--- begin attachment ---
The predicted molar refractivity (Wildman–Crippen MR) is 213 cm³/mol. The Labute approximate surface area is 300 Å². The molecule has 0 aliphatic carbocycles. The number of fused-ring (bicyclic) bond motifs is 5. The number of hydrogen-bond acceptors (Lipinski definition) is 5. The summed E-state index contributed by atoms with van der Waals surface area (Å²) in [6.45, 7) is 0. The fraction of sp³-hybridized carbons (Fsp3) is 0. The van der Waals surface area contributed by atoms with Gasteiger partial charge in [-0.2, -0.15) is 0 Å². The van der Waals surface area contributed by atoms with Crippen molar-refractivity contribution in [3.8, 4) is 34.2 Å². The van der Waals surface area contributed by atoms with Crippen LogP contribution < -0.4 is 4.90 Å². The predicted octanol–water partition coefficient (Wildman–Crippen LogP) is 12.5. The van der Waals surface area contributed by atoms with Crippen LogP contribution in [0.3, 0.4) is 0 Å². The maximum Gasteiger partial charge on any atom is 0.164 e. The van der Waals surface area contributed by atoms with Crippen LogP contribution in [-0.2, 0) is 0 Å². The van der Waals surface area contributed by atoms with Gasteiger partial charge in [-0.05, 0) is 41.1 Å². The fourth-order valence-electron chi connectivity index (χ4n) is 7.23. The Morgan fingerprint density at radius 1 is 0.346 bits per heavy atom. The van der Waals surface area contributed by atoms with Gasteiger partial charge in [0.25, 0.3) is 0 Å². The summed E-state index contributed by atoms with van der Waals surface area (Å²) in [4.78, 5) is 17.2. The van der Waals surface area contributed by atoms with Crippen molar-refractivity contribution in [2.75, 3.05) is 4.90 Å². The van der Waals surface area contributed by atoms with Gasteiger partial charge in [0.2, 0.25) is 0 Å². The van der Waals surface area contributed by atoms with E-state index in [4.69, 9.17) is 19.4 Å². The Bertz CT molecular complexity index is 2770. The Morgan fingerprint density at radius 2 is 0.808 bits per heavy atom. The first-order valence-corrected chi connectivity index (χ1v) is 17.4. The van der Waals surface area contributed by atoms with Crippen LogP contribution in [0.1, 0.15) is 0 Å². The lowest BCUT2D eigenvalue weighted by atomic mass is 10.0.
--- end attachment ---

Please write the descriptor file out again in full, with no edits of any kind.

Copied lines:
The predicted molar refractivity (Wildman–Crippen MR) is 213 cm³/mol. The Labute approximate surface area is 300 Å². The molecule has 0 aliphatic carbocycles. The number of fused-ring (bicyclic) bond motifs is 5. The number of hydrogen-bond acceptors (Lipinski definition) is 5. The summed E-state index contributed by atoms with van der Waals surface area (Å²) in [6.45, 7) is 0. The fraction of sp³-hybridized carbons (Fsp3) is 0. The van der Waals surface area contributed by atoms with Gasteiger partial charge in [-0.2, -0.15) is 0 Å². The van der Waals surface area contributed by atoms with Crippen molar-refractivity contribution in [3.8, 4) is 34.2 Å². The van der Waals surface area contributed by atoms with Crippen LogP contribution < -0.4 is 4.90 Å². The predicted octanol–water partition coefficient (Wildman–Crippen LogP) is 12.5. The van der Waals surface area contributed by atoms with Crippen LogP contribution in [0.3, 0.4) is 0 Å². The maximum Gasteiger partial charge on any atom is 0.164 e. The van der Waals surface area contributed by atoms with Crippen LogP contribution in [-0.2, 0) is 0 Å². The van der Waals surface area contributed by atoms with Gasteiger partial charge in [-0.05, 0) is 41.1 Å². The fourth-order valence-electron chi connectivity index (χ4n) is 7.23. The Morgan fingerprint density at radius 1 is 0.346 bits per heavy atom. The van der Waals surface area contributed by atoms with Gasteiger partial charge in [0.25, 0.3) is 0 Å². The summed E-state index contributed by atoms with van der Waals surface area (Å²) in [4.78, 5) is 17.2. The van der Waals surface area contributed by atoms with Crippen molar-refractivity contribution in [2.75, 3.05) is 4.90 Å². The van der Waals surface area contributed by atoms with Gasteiger partial charge in [0.2, 0.25) is 0 Å². The van der Waals surface area contributed by atoms with E-state index in [4.69, 9.17) is 19.4 Å². The Bertz CT molecular complexity index is 2770. The Morgan fingerprint density at radius 2 is 0.808 bits per heavy atom. The first-order valence-corrected chi connectivity index (χ1v) is 17.4. The van der Waals surface area contributed by atoms with Crippen LogP contribution in [0.1, 0.15) is 0 Å². The lowest BCUT2D eigenvalue weighted by atomic mass is 10.0.